Australia’s CBA first to offer retail crypto-services in the country
Australia’s Commonwealth Bank (CBA) is set to become the country’s first banking institution to allow its customers to buy, sell, and hold crypto-assets. On 3 November, the CBA announced strategic partnerships with global crypto-exchange Gemini and blockchain analysis firm Chainalysis.
Here, it is noteworthy that the CBA is Australia’s largest bank and no other bank has offered retail crypto-services in the country before. Going forward, the bank’s CommBank app will incorporate crypto-exchange and custody-related services directly for customers through APIs. CBA CEO Matt Comyn noted,
“We remain committed to reimagining banking and will continue to bring more functionality into the CommBank app including investing and shopping.”
These features will “progressively roll-out” in the next year after a pilot. And the pilot will likely start soon in the next few weeks.
What does it mean for the sector?
The bank revealed that the offering has come on the back of increased demand from its customers. CBA’s CEO also noted,
“The emergence and growing demand for digital currencies from customers creates both challenges and opportunities for the financial services sector, which has seen a significant number of new players and business models innovating in this area.”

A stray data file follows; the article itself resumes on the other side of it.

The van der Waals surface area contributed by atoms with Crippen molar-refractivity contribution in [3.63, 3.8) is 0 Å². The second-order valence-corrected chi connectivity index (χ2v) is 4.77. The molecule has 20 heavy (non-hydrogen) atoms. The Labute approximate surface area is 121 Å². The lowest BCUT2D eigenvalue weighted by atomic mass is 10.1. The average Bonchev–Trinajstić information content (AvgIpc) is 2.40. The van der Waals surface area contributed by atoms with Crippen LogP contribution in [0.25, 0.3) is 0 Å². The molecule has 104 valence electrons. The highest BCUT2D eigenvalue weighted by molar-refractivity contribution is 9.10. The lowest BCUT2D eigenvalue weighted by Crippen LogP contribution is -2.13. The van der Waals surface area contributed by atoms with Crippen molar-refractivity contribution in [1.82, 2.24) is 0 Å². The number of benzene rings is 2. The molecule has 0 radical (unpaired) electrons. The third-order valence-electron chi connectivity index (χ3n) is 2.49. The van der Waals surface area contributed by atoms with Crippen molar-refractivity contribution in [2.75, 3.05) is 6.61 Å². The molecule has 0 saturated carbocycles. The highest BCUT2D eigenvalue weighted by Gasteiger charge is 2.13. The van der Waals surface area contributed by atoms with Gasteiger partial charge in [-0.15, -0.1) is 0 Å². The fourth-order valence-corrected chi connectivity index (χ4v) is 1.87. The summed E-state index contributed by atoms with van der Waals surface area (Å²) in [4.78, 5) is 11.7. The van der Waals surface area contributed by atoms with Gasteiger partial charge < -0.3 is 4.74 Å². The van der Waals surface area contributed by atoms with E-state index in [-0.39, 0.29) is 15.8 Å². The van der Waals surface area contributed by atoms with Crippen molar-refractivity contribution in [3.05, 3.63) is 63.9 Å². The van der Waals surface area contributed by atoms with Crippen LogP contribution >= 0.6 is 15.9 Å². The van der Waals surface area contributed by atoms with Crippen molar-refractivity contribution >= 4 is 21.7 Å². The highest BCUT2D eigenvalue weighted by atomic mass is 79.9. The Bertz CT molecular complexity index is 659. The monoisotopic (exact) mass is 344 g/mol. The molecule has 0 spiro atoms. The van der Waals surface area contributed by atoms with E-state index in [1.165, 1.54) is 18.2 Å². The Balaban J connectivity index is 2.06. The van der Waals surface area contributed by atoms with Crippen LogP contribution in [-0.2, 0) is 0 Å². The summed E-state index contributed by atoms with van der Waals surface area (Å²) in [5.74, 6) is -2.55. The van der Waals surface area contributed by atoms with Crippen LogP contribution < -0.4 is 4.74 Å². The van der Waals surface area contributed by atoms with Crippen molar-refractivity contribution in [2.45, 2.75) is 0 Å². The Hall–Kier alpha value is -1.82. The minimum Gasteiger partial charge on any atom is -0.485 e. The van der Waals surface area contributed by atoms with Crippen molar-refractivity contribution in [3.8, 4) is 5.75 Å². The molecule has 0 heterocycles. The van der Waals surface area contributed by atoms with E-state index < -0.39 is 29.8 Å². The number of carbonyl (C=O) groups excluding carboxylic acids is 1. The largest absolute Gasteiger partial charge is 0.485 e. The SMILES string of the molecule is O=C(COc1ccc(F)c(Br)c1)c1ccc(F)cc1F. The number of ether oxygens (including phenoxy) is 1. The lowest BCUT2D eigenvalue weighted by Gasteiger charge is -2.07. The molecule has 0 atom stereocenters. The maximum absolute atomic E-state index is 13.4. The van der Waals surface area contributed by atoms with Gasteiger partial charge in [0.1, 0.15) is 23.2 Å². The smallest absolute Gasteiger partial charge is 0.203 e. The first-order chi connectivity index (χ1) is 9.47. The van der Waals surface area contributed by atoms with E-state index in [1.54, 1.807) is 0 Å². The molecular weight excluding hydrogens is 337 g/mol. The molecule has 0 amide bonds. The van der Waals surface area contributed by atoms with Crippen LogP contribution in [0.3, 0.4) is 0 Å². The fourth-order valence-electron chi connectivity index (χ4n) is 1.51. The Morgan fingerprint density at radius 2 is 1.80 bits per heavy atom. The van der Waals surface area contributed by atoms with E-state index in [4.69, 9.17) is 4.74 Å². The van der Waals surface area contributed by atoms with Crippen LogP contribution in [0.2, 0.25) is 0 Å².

He further added that the CBA can play an important role in providing “provide capability, security and confidence” in crypto-trading.
According to Michael Gronager, CEO and Co-Founder of Chainalysis,
“Financial institutions like CBA play an integral role in growing cryptocurrency adoption safely…”
As expected, a lot of reactions to the same were positive. Jefferies banking analyst Brian Johnson, for instance, called CBA’s crypto-strategy “clever.” He commented,
“They’ve got a lot of youth customers and holding on to them and getting more people engaged with their apps with multiple functions, that makes them really sticky and can create long-term value.”
Australia’s ambitious plans
Just last week, the country’s financial watchdog released new guidelines around crypto-backed exchange-traded products (ETPs). Following this, the Australian Securities and Investment Commission (ASIC) allowed regulated investment vehicles around crypto for retail investors.
With demand for crypto-products skyrocketing in the island nation, the Australian Senate committee recently proposed new licensing for crypto-exchanges among other ambitious plans to become a leader in the sector.
The proposal included new laws to govern Decentralized Autonomous Organizations [DAOs], taxation on capital gains in DeFi, and a tax discount for crypto-miners who use renewable energy.